Friday, December 23, 2011

How to Enable PowerShell on Windows Server 2008 Server Core Edition?

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You will not be able to run Powershell on a freshly installed Windows Server 2008 Core Operating System. But this option can be enabled through command line. This post explains how to enable Powershell on Windows Server 2008 Server Core.

Method to enable Powershell

Step 1 - Type "powershell" at the command prompt to find out if PowerShell is enabled or not.  If PowerShell is enabled it will route you to the PS root directory. If PowerShell is not installed/enabled then Windows will not recognized this command.
PowerShell is not enabled on this machine so our next step will be to enable it.

Step 2 - Run the "sconfig.cmd" command on your command prompt and press enter. Once you will press enter, it will open all of the options of system configuration. The "sconfig.cmd" command is the Server Configuration Tool to configure and manage several common aspects of the Windows Server 2008 R2 Server Core installation. You must be a member of the Administrators group to use the tool.

Step 3 - Once you have pressed "4" then press enter to see all of the options under the "Configure Remote Management" interface.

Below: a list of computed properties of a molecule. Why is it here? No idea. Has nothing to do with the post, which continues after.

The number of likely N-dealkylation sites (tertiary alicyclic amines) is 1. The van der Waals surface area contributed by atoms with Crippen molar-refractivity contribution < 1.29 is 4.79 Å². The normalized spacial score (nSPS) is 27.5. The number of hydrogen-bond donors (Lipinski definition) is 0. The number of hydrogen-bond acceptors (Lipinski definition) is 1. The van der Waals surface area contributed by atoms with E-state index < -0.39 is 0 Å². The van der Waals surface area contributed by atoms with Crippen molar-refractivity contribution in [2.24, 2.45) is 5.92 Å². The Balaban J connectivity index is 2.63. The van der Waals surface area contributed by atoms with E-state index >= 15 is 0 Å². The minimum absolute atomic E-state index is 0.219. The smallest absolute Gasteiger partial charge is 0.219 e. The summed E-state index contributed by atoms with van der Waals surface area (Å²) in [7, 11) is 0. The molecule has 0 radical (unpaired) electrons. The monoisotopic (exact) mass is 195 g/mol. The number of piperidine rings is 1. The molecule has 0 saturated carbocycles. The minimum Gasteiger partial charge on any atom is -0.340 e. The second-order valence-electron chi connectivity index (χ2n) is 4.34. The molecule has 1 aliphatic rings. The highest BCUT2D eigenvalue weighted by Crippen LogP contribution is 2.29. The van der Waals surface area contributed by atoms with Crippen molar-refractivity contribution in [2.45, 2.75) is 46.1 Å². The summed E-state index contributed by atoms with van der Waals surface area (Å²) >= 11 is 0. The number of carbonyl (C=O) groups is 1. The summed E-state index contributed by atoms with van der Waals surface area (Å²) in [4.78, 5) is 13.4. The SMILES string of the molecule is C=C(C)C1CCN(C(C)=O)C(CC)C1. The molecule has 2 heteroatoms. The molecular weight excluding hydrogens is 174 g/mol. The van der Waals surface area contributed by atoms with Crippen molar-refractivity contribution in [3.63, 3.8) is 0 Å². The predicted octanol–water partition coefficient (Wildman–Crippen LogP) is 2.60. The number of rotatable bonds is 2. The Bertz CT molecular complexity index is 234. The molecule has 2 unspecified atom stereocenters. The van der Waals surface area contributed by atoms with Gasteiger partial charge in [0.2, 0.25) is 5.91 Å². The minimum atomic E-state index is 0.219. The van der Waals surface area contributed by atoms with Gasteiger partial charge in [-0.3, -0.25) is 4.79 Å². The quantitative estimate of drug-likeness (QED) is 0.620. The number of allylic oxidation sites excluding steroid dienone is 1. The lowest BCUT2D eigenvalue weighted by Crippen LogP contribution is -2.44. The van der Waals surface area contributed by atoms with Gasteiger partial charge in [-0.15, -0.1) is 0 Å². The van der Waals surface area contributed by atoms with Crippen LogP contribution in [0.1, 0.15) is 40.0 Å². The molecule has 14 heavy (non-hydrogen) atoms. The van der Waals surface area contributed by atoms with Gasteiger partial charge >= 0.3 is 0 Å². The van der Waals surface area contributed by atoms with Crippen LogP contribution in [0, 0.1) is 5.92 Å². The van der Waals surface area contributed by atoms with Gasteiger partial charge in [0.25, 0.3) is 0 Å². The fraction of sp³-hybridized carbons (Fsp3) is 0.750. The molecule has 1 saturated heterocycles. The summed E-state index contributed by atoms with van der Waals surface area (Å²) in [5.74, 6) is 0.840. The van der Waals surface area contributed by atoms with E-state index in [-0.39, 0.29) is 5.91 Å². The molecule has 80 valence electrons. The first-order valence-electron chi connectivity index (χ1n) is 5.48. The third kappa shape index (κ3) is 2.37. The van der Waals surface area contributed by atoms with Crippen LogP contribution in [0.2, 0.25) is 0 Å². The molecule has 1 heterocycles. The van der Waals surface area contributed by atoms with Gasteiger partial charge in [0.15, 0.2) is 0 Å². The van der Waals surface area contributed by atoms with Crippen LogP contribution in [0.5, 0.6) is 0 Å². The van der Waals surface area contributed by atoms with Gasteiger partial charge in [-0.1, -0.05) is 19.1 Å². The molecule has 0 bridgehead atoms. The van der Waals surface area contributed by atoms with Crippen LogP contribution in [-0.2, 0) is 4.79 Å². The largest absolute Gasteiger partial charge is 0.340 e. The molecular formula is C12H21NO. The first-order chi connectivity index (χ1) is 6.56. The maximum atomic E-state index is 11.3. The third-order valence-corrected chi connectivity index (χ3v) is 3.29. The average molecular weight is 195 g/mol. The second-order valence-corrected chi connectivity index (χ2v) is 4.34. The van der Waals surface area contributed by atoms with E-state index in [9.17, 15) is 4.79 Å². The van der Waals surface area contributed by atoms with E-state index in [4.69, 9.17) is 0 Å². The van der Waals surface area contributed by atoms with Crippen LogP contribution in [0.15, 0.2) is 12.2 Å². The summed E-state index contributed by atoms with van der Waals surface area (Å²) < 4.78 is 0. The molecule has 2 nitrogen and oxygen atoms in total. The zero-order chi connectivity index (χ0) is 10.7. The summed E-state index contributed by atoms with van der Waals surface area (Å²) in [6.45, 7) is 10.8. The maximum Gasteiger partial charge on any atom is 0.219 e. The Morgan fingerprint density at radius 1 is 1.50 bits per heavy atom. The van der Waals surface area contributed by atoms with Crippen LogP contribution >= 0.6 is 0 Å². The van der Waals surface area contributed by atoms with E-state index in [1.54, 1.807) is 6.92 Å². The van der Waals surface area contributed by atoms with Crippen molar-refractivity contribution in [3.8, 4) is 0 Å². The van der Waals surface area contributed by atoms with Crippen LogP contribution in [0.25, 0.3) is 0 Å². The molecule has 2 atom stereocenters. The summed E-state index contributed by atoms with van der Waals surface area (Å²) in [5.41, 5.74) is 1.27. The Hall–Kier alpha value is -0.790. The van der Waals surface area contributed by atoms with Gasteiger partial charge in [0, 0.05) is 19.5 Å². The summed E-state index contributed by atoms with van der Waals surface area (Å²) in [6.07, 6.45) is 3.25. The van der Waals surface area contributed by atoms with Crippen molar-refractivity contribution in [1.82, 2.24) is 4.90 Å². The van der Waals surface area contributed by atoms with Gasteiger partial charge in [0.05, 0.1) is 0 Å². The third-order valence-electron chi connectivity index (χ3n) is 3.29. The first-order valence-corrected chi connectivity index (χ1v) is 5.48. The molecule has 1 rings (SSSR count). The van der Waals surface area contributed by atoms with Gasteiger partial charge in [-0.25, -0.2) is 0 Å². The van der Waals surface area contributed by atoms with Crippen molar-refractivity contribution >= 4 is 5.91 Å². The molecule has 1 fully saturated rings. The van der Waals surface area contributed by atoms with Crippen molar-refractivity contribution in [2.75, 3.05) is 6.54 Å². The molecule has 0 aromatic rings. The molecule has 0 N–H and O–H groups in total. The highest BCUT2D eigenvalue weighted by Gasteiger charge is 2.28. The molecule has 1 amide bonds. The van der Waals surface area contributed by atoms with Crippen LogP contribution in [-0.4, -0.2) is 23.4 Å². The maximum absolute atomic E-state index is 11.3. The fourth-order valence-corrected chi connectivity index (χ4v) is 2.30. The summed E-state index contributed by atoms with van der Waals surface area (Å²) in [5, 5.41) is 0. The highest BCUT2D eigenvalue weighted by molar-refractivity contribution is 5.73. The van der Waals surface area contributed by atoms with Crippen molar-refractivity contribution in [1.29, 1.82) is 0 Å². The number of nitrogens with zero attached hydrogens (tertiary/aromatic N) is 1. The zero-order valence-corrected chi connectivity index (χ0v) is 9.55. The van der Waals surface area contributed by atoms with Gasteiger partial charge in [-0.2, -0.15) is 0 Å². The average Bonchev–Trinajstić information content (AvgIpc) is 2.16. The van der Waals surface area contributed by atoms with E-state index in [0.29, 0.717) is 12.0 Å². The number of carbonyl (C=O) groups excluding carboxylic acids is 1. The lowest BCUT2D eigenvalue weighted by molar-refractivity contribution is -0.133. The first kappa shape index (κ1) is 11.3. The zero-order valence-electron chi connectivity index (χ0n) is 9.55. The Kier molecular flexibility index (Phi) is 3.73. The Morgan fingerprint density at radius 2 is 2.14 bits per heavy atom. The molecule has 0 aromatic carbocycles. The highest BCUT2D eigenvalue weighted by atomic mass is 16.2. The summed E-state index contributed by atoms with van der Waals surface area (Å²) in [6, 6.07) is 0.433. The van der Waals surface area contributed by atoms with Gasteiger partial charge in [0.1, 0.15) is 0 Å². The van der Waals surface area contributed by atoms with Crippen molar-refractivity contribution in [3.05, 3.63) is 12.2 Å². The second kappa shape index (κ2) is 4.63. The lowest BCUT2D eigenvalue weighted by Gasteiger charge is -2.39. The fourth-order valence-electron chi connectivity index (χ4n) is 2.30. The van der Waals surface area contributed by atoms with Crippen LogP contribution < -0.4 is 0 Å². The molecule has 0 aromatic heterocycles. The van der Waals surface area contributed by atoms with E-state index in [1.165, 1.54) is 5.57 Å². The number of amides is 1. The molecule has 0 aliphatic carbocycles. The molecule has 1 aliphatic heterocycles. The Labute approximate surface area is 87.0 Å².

Step 4 - After you type "2" and press enter, the PowerShell configuration will start and the configuration process starts.

Step 5 - Once PowerShell has been successfully enabled, a separate command prompt screen will be pop-up and closed after the process reaches 100% completion. This is the deployment of features using the Dism.exe (Deployment Image Servicing and Management) tool. DISM enumerates, installs, uninstalls, configures and updates the features and packages in Windows images.

Step 6 - After all of the processes have completed,  a restart window will appear and ask you to restart the machine in order for all of the changes to be committed.  Click the "Yes" button to restart the machine.

Step 7 - Once the has been rebooted, type "powershell" on the command prompt. This time it will take few seconds to load then route you to a PS command prompt. You can run the "Get-Host" cmdlet to check the PowerShell version.

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